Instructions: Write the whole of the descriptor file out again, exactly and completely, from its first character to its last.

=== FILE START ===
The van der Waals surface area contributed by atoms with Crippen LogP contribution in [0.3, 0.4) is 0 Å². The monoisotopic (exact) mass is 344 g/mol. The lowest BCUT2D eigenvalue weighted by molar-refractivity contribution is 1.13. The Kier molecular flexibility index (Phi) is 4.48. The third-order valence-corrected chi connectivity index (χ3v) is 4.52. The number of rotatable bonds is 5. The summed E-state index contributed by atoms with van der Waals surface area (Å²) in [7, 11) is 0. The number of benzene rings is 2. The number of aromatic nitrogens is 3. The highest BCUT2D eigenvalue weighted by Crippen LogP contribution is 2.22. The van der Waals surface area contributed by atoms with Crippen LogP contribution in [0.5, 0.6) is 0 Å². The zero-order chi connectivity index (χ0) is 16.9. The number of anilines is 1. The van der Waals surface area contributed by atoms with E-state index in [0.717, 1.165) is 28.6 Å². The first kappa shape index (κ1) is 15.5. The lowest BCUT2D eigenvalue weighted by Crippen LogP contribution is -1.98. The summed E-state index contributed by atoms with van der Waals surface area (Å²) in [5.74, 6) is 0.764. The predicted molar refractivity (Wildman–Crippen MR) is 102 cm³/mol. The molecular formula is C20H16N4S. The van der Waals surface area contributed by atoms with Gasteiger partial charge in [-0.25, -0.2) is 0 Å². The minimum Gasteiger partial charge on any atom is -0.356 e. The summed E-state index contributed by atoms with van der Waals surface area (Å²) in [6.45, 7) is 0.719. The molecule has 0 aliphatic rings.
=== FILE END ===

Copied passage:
The van der Waals surface area contributed by atoms with Crippen LogP contribution in [0.3, 0.4) is 0 Å². The monoisotopic (exact) mass is 344 g/mol. The lowest BCUT2D eigenvalue weighted by molar-refractivity contribution is 1.13. The Kier molecular flexibility index (Phi) is 4.48. The third-order valence-corrected chi connectivity index (χ3v) is 4.52. The number of rotatable bonds is 5. The summed E-state index contributed by atoms with van der Waals surface area (Å²) in [7, 11) is 0. The number of benzene rings is 2. The number of aromatic nitrogens is 3. The highest BCUT2D eigenvalue weighted by Crippen LogP contribution is 2.22. The van der Waals surface area contributed by atoms with Crippen LogP contribution in [0.5, 0.6) is 0 Å². The zero-order chi connectivity index (χ0) is 16.9. The number of anilines is 1. The van der Waals surface area contributed by atoms with E-state index in [0.717, 1.165) is 28.6 Å². The first kappa shape index (κ1) is 15.5. The lowest BCUT2D eigenvalue weighted by Crippen LogP contribution is -1.98. The summed E-state index contributed by atoms with van der Waals surface area (Å²) in [5.74, 6) is 0.764. The predicted molar refractivity (Wildman–Crippen MR) is 102 cm³/mol. The molecular formula is C20H16N4S. The van der Waals surface area contributed by atoms with Gasteiger partial charge in [-0.25, -0.2) is 0 Å². The minimum Gasteiger partial charge on any atom is -0.356 e. The summed E-state index contributed by atoms with van der Waals surface area (Å²) in [6.45, 7) is 0.719. The molecule has 0 aliphatic rings.